Heading under scrutiny in youth football

Since the rise in research over brain injuries and CTE in American football, many have looked at heading in soccer (world football) as a major issue.

As more research has been conducted and new evidence found, football insiders have called for bans on children from heading the ball in England. A lawsuit in the United States forced the banning of heading for players 10 and under. Kids between the ages of 11 and 13 receive limited header training.

The anti-header movement seems to have picked up pace recently. Former Tottenham Hotspur midfielder Ryan Mason, who was forced to retire from football due to head injuries, has come out calling for a ban in England just like the one in the US.

If heading was banned at a certain age in England then it would theoretically force younger ages to play the ball on the ground more. However, the number of headers seen in many youth games are low and coaches who teach young players heading in training in the first place may not know exactly know what they are doing.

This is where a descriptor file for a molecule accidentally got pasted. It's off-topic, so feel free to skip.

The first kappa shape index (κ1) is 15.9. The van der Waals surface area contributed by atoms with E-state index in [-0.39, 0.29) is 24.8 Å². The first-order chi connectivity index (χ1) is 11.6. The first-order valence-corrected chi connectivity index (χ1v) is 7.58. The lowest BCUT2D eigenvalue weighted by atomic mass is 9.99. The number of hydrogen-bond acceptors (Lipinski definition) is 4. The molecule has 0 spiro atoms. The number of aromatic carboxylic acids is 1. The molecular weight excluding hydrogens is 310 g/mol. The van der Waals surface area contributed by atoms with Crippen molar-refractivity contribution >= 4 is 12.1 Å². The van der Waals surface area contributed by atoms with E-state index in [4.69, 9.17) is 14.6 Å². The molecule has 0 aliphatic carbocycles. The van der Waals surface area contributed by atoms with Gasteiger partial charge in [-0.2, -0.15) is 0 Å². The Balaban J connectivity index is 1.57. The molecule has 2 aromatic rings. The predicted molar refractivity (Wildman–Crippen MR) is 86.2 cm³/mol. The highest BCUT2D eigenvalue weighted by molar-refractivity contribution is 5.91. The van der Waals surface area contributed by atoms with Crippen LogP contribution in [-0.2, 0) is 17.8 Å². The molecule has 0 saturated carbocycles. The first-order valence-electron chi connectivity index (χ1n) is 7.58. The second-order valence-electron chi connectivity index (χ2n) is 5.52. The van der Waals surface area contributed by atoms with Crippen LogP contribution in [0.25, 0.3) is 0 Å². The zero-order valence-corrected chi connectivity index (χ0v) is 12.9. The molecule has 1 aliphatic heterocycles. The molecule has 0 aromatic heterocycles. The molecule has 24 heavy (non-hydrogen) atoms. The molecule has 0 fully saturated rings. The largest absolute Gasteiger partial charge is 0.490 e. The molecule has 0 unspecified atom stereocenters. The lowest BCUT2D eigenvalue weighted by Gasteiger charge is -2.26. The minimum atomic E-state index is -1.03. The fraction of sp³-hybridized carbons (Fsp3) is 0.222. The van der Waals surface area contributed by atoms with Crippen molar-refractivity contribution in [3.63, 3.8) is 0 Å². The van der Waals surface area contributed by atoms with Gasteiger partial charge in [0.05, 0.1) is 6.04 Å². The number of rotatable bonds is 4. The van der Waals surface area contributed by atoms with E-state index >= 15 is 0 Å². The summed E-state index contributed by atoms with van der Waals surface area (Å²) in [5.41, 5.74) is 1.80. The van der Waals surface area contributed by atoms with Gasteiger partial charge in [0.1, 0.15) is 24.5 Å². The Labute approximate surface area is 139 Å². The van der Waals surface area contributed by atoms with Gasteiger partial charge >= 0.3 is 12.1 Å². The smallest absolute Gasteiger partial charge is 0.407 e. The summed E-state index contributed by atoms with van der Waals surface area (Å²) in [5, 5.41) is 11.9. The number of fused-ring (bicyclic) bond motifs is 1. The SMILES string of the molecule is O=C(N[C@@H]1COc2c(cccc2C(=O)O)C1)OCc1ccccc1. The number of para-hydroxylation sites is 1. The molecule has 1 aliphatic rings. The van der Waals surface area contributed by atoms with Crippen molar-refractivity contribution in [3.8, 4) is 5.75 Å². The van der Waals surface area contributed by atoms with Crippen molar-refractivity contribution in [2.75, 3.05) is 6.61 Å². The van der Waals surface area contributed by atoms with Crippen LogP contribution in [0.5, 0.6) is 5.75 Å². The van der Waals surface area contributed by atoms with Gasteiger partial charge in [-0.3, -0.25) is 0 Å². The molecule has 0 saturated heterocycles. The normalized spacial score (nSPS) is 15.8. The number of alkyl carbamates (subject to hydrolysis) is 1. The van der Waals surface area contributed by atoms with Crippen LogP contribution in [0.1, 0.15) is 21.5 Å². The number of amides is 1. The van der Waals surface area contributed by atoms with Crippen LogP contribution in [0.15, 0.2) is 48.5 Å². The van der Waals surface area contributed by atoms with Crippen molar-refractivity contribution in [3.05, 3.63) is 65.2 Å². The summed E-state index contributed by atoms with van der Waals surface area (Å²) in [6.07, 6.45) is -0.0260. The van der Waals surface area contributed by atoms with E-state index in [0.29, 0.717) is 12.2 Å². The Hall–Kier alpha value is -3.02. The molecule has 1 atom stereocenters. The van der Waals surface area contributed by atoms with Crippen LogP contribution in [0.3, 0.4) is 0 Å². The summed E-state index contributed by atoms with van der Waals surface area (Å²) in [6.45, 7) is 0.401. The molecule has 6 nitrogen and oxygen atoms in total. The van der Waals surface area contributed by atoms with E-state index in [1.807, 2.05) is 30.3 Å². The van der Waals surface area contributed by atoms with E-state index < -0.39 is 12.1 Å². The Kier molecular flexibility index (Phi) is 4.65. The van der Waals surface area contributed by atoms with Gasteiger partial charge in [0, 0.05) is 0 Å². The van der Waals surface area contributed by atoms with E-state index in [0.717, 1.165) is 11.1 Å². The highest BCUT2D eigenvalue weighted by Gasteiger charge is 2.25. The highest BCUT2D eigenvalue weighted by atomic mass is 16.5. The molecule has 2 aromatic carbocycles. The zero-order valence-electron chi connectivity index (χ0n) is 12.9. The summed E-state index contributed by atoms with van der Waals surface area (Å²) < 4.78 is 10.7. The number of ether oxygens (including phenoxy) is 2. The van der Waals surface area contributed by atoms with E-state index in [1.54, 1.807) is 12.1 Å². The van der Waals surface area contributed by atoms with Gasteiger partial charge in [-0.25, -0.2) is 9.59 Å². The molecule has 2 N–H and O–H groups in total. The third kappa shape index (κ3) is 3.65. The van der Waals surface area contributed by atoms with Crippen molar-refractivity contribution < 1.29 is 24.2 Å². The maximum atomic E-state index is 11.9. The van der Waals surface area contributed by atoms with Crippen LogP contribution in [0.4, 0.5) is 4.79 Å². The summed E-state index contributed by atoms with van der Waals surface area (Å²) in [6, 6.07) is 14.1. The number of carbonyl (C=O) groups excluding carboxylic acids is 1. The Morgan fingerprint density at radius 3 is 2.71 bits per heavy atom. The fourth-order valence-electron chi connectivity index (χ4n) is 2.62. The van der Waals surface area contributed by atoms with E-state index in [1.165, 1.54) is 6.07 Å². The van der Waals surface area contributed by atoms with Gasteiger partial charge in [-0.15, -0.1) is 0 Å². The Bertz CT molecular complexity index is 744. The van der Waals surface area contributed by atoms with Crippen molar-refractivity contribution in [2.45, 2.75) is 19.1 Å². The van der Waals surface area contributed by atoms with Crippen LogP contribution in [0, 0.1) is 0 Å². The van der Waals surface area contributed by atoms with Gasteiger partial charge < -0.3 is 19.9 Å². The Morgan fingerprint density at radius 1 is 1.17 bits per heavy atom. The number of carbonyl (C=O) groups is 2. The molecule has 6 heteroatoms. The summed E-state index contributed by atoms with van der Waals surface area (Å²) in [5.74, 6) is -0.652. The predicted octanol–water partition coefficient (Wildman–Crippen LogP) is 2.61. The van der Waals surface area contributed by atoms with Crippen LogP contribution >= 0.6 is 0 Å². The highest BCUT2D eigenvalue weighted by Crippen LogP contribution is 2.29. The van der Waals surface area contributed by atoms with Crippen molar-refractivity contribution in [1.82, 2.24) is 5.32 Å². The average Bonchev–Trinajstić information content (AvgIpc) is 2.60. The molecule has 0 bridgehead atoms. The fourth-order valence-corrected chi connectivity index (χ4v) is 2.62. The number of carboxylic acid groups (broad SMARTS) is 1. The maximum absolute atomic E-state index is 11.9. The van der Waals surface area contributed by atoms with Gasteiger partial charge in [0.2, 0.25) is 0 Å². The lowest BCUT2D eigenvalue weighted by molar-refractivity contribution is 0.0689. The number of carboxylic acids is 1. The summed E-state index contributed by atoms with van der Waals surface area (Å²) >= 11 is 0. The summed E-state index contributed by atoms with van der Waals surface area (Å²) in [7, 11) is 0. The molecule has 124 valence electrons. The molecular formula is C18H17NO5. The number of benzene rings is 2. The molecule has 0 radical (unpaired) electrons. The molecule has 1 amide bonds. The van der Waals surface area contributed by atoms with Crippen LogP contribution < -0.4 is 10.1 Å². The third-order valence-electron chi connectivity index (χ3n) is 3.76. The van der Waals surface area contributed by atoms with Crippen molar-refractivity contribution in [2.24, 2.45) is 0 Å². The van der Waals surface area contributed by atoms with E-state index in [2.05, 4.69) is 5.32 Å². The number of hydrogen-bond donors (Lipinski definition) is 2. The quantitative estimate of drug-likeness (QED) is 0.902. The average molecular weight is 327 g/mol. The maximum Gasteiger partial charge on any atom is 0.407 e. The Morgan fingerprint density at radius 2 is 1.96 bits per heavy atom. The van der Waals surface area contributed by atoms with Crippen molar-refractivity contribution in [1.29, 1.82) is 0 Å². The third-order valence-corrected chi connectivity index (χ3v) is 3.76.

There is an argument that the ban in the US against headers and the lawsuit that influenced it was a knee-jerk reaction. The original lawsuit named a number of footballing bodies were at fault for head injuries in youth players. FIFA was even included in the lawsuit.

More studies are in the pipeline over heading and brain injuries. However, research must take into account other aspects of a child’s life along with other sports and activities.

In an interesting move, the US state of Massachusetts is looking to ban youth American football until the age of 13 to 14. Like the banning of heading, the move would prevent youngsters from suffering head injuries in the full-contact sport of American football. The big difference between the sports is the constant battering ram contact that occurs in American football at all levels.

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